Black Ops

Well, The Presidential Agent Series may have just nuked the fridge. Yeah, I don’t think it means I’m going to be moving on, but my respect for the series has taken a little hit. Maybe respect isn’t the right word. I’m struggling with how I feel, but I’ll sort it out by the end of this post.

This was a decent thriller, with Charley Castillo and the whole crew back again still sorting through the Iraq arms-for-food scandal that has been present for basically all of the books. The scandal provides good continuity and is a decent backdrop for the action, spy-craft, and political wrangling that Griffin has enamored me with over the last four books. The dialogue is still crackling and characters are still quirkily flawed, but cool.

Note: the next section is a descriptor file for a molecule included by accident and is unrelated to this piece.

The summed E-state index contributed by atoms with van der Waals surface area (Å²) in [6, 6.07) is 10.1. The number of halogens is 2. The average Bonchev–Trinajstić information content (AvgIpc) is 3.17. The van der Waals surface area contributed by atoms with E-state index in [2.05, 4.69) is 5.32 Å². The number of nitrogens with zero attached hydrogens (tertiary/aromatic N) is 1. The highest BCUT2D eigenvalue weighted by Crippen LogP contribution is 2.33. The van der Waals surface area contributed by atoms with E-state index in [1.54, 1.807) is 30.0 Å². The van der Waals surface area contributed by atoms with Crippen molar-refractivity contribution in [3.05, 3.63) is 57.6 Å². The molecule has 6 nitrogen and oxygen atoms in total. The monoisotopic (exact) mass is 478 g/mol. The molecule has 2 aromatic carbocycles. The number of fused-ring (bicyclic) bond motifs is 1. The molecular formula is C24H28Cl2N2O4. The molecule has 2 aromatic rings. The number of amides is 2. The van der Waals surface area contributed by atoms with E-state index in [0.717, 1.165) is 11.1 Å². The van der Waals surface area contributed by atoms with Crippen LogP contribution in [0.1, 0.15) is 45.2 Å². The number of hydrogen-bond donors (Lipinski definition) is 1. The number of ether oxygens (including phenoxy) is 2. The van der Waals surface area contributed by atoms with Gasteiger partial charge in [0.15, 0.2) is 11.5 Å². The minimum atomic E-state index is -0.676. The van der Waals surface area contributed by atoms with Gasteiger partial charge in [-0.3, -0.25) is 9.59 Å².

This book started stretching things a little thinly though.


In the end, when he meets up with this secret society interested in protecting the interests of the United States, it just seemed to deviate from what heretofore has been something not too far off the charts of the plausibility scale. Listen, I know it’s always been implausible, and I don’t run from implausibility. But it’s clear that the next step is that Castillo continues saving the world on his own dime. Sure, that’s fine.

I find it interesting that this comes as Griffin’s son joins as co-author for the next book. Reading the preview, it really sounds fantastical. I’m okay with that, I’ll change my latitude a little and enjoy it.